Background:Studies have shown that exercise and insulin can improve cognitive function. However, little is known about the combined effects of insulin and exercise on memory and learning under stress conditions.
Objectives:This study was designed to investigate the effects of peripheral insulin injection and/or physical exercise on stress-induced memory deficit.
Methods:Adult male Wistar rats (200 - 220 g) received immobilization stress (2 h/d × 7 d), mild-intensity exercise (30 min/d × 7 d), intraperitoneal (i.p.) injection of insulin (1, 6, 12 IU/kg) or saline, insulin-exercise treatment, or no intervention. The animals were assigned on a random basis to 21 experimental groups (N = 10). They were trained and tested in the Morris water maze.
Results:Chronic restraint stress impaired spatial performance in the Morris water maze (P < 0.05) and elevated serum corticosterone levels (P < 0.001). Detrimental effects of stress were alleviated by exercise (P < 0.01). The lower dose (1 IU/kg) of insulin protected the animals against the deleterious effects of stress. The combined effects of exercise and insulin (low and moderate doses) prevented stress-induced learning and memory impairment.
Conclusions:Insulin and/or exercise can prevent stress-induced memory deficits. The cognitive benefits of exercise continue to evolve after cessation of treatment. Insulin-exercise treatment is as effective as exercise alone and insulin alone for preventing the detrimental effects of stress.
Under stress conditions the human body secretes glucocorticoids. In rats, corticosterone is the major glucocorticoid involved in energy regulation, immune responses, and stress reactions. Secretion of this hormone allows a fight-or-flight action by activating the endogenous substrate and motivating a state of insulin resistance in the liver and skeletal muscles.
Chronic stress has damaging effects on the brain and especially affects the hippocampal structure and function leading to cognitive and mood disturbances (1). The hippocampus is an important structure for spatial learning and memory, which is enriched with corticosteroid receptors (2). This means that it is susceptible to stress-induced corticosteroid impairment (3). Stress can induce dendritic retraction in the hippocampal CA3 subregion following prolonged restraint (4-6) or chronic social stress (7). Chronic stress can also increase apoptosis in the hippocampus, thereby causing memory decline (8). Five hours of restraint stress has been shown to produce modest impairment in a novel object recognition task (9). Importantly, these stress-induced cognitive disturbances are likely to be exaggerated in the absence of physical activity (1).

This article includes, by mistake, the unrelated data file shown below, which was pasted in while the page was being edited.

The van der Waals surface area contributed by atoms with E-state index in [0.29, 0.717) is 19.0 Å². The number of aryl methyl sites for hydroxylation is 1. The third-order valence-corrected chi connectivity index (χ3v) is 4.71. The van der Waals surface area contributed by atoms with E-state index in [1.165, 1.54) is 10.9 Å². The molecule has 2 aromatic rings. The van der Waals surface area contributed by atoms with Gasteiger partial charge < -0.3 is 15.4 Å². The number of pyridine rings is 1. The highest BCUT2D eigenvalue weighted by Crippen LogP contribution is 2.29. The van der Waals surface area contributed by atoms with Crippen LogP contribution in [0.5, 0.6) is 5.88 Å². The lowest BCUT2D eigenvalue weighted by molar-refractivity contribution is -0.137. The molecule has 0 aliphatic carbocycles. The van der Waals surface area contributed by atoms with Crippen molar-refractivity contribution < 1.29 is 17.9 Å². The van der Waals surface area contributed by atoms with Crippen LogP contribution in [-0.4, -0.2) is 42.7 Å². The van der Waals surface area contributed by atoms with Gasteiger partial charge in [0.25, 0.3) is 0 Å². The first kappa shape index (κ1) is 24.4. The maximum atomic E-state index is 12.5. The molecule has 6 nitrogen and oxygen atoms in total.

Kim and Seo exposed rats to electric shock stress (seven consecutive days) and treadmill exercise running (30 min/d × 4 d); they showed that exercise increases neurogenesis, inhibits apoptosis, and relieves stress-induced destruction of spatial learning (10). Treadmill running can also alleviate repeated stress-induced spatial memory deterioration by removing reactive oxygen species (ROS) in the hippocampus and activation of brain-derived neurotrophic factor (BDNF) signaling (11). Moreover, physical exercise prevents memory loss and leads to reduced insulin resistance (12). However, little is known about the concurrent effects of exercise and insulin treatments on memory performance.
The high density of insulin/insulin receptors in the brain areas such as the hippocampus and cerebral cortex plays a critical role in higher cognitive function. This indicates that insulin could be involved in the modification of memory (13). Also, it promotes neuroplasticity in the developing and adult brain (14). Accordingly, after water maze training, gene expression of insulin receptors shows up-regulation in the CA1 region (15). Some reports present that insulin prevents memory loss. For example, Moosavi et al. demonstrated that intrahippocampal insulin injection protected against stress-induced memory impairment (3). Similarly, one week of intranasal administration of insulin prevented anesthesia-induced spatial learning and memory deficit (16). On the other hand, other studies report that intraperitoneal (IP) administration of insulin can impair spatial memory in a dose-dependent manner (17, 18).
Moreover, insulin seems to have neuroprotective effects against memory impairment induced by stress, drugs, and diseases (3, 16, 19). The neuroprotective mechanisms of insulin include the regulation of neurotransmitters, promotion of glycogen synthesis, and inhibition of neuronal necrosis and apoptosis (20).
Literature review shows that similar studies have examined the effect of insulin on spatial learning and memory and have produced contradictory results. In addition, there is no evidence as to the effect of systemic insulin administration alone or in combination with exercise on cognitive function in stressed and non-stressed animals. Therefore, this study was designed to examine the effect of i.p. insulin administration and/or exercise on spatial learning and memory under immobilization stress and normal conditions.
Male Wistar rats (200 - 220 g) were purchased from Pasteur Institute of Iran. They were placed on a 12/12-h light-dark circuit in a temperature (25 ± 2°C) and humidity (%45 ± 5) controlled room. Food and water were provided ad libitum. All experimental procedures were in accordance with the National Institutes of Health (NIH) Guide for the Care and Use of Laboratory Animals. After one week of acclimation, the animals were randomly assigned into 21 groups of 10 (Figure 1).
Insulin was provided from Exir Pharmaceutical Company (Borujerd, Iran) and diluted in sterile 0.9% saline. It was administered intraperitoneally at three different doses (1, 6, and 12 IU/kg). Also, normal saline was injected at the same volume as a vehicle to the saline control groups. Drugs were administered once a day for seven sequential days at 10:00 - 10:30 a.m.